A network of dates, persons, activities and publications relating to the beginning of phenomenology in France is listed below, thus enabling to substantiate the direct objective of this essay: estimate how much Aron Gurwitsch contributed to the reception of phenomenology in France during the 1930s, to what extent he contributed, how and when. The indirect objective is to establish the legacy of Gurwitsch in France after he was exiled to the United States. Another objective is related tacitly with this: to (...)
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  7.  1
    On Biography: A Schutzian Perspective.Hermílio Santos - 2016 - Schutzian Research 8:163-178.
    The paper explores biographical experiences for the understanding of social phenomena, both in the writings of Alfred Schutz himself and in sociological empirical approaches based on his work. Schutz handles biography at least in two different ways: as a manner to investigate the “because” motives for one’s action and as a way to exemplify his theoretical considerations. The first step will be to discuss the biographical experience as a key aspect to understand the motivation for action. It will be argued (...)
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  8. Schutz’s Contribution to a Philosophical Dialogue at the Royaumont Conference in 1957.Alfred Schutz & Marina Banchetti - 2016 - Schutzian Research 8:13-15.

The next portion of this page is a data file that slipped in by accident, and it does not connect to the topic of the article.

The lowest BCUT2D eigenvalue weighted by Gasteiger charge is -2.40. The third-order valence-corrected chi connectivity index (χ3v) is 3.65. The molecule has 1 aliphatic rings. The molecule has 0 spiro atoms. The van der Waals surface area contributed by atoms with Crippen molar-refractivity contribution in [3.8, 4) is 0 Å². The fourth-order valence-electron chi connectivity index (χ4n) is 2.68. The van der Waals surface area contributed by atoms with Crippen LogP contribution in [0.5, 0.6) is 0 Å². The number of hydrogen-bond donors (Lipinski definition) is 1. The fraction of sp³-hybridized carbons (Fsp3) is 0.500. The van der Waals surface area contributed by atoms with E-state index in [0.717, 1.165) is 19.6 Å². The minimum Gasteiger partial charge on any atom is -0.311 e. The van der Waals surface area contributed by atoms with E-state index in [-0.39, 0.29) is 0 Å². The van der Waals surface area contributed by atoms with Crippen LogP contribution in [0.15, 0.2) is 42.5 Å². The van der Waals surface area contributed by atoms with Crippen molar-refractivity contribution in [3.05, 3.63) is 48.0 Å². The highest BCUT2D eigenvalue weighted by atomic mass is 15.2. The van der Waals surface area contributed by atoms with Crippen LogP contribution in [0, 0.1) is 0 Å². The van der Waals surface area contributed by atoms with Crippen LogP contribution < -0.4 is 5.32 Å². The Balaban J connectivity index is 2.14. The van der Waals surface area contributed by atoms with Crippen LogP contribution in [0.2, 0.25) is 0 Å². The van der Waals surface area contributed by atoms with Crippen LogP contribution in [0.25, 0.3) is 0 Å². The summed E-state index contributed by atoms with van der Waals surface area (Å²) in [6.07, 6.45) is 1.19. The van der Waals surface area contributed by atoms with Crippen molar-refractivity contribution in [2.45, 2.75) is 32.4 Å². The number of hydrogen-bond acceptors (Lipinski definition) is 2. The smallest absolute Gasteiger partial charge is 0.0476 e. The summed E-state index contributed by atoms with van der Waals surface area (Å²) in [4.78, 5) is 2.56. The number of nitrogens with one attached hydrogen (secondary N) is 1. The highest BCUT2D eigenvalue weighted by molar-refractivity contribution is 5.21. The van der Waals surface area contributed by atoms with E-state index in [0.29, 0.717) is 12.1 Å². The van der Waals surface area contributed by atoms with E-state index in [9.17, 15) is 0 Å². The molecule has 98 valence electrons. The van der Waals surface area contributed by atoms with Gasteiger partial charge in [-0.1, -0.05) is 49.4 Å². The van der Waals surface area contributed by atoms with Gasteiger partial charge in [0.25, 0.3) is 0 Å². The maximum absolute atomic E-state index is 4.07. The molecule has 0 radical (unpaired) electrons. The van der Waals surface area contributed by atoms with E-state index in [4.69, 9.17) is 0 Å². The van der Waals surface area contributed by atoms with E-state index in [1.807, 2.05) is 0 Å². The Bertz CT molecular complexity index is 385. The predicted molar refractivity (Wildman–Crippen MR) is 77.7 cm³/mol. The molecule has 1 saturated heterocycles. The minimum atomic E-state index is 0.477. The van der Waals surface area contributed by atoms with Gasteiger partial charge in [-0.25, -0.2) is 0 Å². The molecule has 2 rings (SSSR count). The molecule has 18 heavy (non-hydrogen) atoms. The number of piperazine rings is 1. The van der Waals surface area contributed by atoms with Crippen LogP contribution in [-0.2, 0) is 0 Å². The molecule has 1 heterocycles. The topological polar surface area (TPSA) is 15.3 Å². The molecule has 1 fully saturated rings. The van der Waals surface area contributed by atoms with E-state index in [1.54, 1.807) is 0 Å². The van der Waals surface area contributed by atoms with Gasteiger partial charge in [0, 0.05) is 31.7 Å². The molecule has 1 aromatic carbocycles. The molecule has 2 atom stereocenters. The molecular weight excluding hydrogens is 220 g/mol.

This paper is a transcription and translation by Marina Banchetti of two memories of Edmund Husserl that Alfred Schutz recounted as part of a panel of philosophers discussing their memories of Husserl at Royaumont in 1957. One memory concerned Husserl lecturing in Prague without notes on the dignity of philosophy. The other had to do with Schutz ordering oranges for Husserl during his final illness.
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  9. The Problem of ‘Experiencing Transcendence’ in Symbols, Everyday Language and Other Persons.Jan Straßheim - 2016 - Schutzian Research 8:75-101.
    Alfred Schutz made a point which is crucial for understanding communi­cation and social coordination. Through symbols, signs or indications we experience that which transcends our experience. However, Schutz never solved the conceptual problems his claim implied. A solution is proposed through constructive criticism of Schutz. Symbols, signs and indications are based on typical expectations. In contrast, ‘experiences of transcendence’ are analyzed as experiences which deviate from typical expectations due to a tendency inherent to experience, as opposed to deviations prompted by (...)
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  10.  5
    Outline of the Relationship Among Transcendental Phenomenology, Phenomenological Psychology, and the Sciences of Persons.Frederick J. Wertz - 2016 - Schutzian Research 8:139-162.
    Husserl focused perhaps more than any other philosopher on the relationship between philosophy and psychology. This problem was important to him because the European project of universal science must include sciences of consciousness that address questions of meaning, value and purpose so crucial for humanity. This paper provides a sketch of the later Husserl’s thinking on this issue in order to clarify the relationships among transcendental philosophy as the mother of the sciences, psychology as the foundational mental science, and the (...)